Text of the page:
Yao Yao Cha means Shake Shake Tea in Chinese. The naming approach tickles me and certainly the little shop in London’s Seven Dials area has shaken up the local bubble tea market since it opened earlier this year. Yao Yao Cha’s founder and owner Susan Fang was born in Taiwan but has lived in New York, Dubai, Seoul, Beijing and now London (a city she describes as the most vibrant she’s lived in to date; I’ll drink bubble tea to that!)

In launching this business she wanted to bring us an authentic taste from her childhood, adding global influences gleaned from her globetrotting lifestyle.

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The storefront on Earlham Street and Dagaz, our friendly server

The menu offers classic Taiwanese bubble tea options alongside modern, global flavours.

Bubble tea (aka boba tea), for those who’ve not come across it before, is simply a glass of (usually) sweetened tea with a generous spoonful of tapioca pearls at the bottom. Served with an extra wide straw that allows you to suck the little spheres of tapioca up as you drink. I’ve found that most people either love or hate the chewy texture of the tapioca, with some of my friends describing them as frogspawn (how do they know?) and others delighting in the bounce, as I do.

Most bubble drink cafes sell a variety of drinks, so if tea isn’t your thing (and there are quite a few different teas to choose from) you one of a range of frappés instead. For tea drinkers, there’s matcha green tea, a range of fruit-flavoured jasmine green teas, several black teas including ones flavoured with salted caramel, chocolate, strawberry and lemon. Frappés include blueberry, mango, passion fruit, chocolate and even crème brulée!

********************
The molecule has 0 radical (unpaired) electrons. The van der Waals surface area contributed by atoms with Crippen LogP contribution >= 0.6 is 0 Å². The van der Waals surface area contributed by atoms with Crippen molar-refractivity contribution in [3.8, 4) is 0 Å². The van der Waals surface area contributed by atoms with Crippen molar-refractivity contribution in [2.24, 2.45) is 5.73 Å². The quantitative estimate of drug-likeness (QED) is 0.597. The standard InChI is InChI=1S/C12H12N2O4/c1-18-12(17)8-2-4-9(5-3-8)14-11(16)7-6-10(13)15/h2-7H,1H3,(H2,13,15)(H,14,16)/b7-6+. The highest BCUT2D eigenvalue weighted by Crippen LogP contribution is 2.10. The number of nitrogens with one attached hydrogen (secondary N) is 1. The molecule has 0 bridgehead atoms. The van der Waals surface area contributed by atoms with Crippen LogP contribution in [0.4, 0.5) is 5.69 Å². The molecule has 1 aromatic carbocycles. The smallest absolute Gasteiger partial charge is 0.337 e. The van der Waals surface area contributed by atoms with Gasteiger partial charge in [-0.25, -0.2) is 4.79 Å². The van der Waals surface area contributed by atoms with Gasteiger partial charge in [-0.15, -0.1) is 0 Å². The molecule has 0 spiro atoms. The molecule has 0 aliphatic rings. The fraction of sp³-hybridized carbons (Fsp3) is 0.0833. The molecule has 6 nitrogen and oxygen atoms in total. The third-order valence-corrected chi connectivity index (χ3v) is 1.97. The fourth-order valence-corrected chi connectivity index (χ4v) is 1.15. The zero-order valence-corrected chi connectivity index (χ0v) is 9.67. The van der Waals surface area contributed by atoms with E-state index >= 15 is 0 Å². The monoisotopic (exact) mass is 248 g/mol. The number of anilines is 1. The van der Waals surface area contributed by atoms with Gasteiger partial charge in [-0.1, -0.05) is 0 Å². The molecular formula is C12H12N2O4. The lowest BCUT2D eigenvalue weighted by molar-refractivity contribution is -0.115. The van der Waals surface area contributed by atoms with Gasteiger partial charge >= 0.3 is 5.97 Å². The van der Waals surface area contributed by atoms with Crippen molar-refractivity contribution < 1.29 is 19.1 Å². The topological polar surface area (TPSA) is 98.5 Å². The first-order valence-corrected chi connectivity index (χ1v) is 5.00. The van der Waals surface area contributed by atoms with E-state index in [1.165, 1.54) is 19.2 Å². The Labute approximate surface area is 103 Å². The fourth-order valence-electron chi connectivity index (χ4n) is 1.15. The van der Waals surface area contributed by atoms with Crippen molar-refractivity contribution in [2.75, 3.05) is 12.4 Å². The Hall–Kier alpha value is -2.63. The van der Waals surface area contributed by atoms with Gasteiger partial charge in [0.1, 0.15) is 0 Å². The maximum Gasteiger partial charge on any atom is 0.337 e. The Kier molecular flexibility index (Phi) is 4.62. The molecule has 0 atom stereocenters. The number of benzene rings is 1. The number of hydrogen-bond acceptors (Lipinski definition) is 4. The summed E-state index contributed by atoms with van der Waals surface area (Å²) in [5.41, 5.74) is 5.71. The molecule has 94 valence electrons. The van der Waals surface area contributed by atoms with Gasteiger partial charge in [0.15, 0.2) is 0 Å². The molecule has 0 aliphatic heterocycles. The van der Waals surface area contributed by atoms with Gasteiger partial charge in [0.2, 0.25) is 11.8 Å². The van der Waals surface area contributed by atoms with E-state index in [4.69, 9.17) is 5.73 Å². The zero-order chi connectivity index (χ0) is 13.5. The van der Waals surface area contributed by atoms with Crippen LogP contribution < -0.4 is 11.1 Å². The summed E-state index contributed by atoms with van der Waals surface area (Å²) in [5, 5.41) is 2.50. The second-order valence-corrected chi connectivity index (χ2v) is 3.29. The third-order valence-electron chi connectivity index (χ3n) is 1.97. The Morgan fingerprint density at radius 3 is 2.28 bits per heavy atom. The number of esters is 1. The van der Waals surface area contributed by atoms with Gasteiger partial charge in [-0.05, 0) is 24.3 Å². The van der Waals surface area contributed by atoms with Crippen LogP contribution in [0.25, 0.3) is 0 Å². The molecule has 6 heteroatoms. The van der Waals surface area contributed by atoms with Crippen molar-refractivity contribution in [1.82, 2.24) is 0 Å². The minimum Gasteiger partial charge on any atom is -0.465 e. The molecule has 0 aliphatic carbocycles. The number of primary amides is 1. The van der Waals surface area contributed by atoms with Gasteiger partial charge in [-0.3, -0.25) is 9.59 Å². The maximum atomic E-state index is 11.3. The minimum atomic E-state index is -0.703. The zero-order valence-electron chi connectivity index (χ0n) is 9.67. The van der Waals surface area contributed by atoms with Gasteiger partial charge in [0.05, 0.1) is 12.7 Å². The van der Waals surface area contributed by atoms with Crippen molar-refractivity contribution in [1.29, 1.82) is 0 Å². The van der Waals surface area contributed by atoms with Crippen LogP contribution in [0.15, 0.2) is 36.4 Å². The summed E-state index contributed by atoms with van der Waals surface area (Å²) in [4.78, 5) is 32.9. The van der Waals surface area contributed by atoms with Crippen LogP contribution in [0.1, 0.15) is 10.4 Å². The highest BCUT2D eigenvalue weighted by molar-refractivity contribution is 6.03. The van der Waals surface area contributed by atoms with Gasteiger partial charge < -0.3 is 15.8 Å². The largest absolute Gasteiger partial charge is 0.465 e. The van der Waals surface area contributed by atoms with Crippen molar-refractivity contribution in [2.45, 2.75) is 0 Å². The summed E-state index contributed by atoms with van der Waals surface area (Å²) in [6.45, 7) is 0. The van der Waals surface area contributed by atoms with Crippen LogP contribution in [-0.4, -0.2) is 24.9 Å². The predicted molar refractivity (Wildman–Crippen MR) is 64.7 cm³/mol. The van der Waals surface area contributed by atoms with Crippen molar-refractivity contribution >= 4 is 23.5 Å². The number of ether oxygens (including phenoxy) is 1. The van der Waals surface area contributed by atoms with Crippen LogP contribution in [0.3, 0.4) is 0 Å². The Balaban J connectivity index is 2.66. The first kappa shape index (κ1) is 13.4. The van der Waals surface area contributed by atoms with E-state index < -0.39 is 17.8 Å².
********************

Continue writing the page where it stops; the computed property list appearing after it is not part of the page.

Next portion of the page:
The teas can be ordered hot or cold, though personally I think cold works best with bubbles.

Don’t worry if you don’t think you’ll like traditional bubbles either; another option is to order your drink with fruit pop spheres – tiny liquid-filled spheres available in a range of flavours, with not a hint of chewiness to them. Or maybe you’d prefer a flavoured jelly, chopped into teeny tiny cubes?

Teas are £3.50/ £4.50 (regular/ large) and include a portion of tapioca. Frappés are £4.00 and include one flavour of fruit pops or jelly. Extra fruit pops or jellies can be added to any of the drinks.

Oh and, if you visit in the evening, YYC are usually running a 2 for 1 offer on the bubble teas.

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Sweet milky black tea with lychee pops and salted caramel black tea with tapioca pearls.

Newer to the menu is the range of shaved ice desserts, known as baobing in Chinese and hugely popular across China and much of East Asia.

We had a lovely time chatting to Dagaz who came to London from Taiwan just a few months ago and is really enjoying working in Yao Yao Cha, improving his English and exploring the architecture of London.